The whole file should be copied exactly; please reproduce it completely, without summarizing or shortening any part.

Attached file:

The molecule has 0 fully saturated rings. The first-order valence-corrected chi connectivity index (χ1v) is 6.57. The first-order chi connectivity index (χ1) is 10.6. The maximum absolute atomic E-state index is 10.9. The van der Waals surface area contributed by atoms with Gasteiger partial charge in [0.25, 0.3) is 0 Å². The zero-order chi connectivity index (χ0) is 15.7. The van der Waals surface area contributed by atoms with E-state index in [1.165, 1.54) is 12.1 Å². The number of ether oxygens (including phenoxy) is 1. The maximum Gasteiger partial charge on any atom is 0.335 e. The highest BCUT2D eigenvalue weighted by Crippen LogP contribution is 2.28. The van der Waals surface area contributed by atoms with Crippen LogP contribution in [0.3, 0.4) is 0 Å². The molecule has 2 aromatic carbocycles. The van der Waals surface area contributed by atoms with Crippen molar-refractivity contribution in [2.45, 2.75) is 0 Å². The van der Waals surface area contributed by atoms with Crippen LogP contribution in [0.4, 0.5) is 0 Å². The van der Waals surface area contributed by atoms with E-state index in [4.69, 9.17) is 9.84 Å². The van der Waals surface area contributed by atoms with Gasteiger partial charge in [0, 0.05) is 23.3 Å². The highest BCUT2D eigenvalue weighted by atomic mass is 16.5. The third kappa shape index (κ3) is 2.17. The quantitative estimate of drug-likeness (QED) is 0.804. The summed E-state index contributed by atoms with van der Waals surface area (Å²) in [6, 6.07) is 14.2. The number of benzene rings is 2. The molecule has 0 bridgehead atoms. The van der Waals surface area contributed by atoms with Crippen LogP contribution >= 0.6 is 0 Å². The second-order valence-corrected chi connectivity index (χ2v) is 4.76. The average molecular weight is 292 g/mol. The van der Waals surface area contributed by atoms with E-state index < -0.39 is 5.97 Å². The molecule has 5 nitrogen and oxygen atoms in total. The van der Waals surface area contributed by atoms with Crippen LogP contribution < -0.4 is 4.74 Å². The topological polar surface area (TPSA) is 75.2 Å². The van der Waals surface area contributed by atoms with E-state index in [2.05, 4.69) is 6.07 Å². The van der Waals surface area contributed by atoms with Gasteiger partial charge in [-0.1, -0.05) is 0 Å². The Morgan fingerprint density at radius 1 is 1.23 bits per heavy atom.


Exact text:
The molecule has 0 fully saturated rings. The first-order valence-corrected chi connectivity index (χ1v) is 6.57. The first-order chi connectivity index (χ1) is 10.6. The maximum absolute atomic E-state index is 10.9. The van der Waals surface area contributed by atoms with Gasteiger partial charge in [0.25, 0.3) is 0 Å². The zero-order chi connectivity index (χ0) is 15.7. The van der Waals surface area contributed by atoms with E-state index in [1.165, 1.54) is 12.1 Å². The number of ether oxygens (including phenoxy) is 1. The maximum Gasteiger partial charge on any atom is 0.335 e. The highest BCUT2D eigenvalue weighted by Crippen LogP contribution is 2.28. The van der Waals surface area contributed by atoms with Crippen LogP contribution in [0.3, 0.4) is 0 Å². The molecule has 2 aromatic carbocycles. The van der Waals surface area contributed by atoms with Crippen molar-refractivity contribution in [2.45, 2.75) is 0 Å². The van der Waals surface area contributed by atoms with Crippen LogP contribution in [0.4, 0.5) is 0 Å². The van der Waals surface area contributed by atoms with E-state index in [4.69, 9.17) is 9.84 Å². The van der Waals surface area contributed by atoms with Gasteiger partial charge in [0, 0.05) is 23.3 Å². The highest BCUT2D eigenvalue weighted by atomic mass is 16.5. The third kappa shape index (κ3) is 2.17. The quantitative estimate of drug-likeness (QED) is 0.804. The summed E-state index contributed by atoms with van der Waals surface area (Å²) in [6, 6.07) is 14.2. The number of benzene rings is 2. The molecule has 0 bridgehead atoms. The van der Waals surface area contributed by atoms with Crippen LogP contribution >= 0.6 is 0 Å². The second-order valence-corrected chi connectivity index (χ2v) is 4.76. The average molecular weight is 292 g/mol. The van der Waals surface area contributed by atoms with E-state index < -0.39 is 5.97 Å². The molecule has 5 nitrogen and oxygen atoms in total. The van der Waals surface area contributed by atoms with Crippen LogP contribution < -0.4 is 4.74 Å². The topological polar surface area (TPSA) is 75.2 Å². The van der Waals surface area contributed by atoms with E-state index in [2.05, 4.69) is 6.07 Å². The van der Waals surface area contributed by atoms with Gasteiger partial charge in [-0.1, -0.05) is 0 Å². The Morgan fingerprint density at radius 1 is 1.23 bits per heavy atom.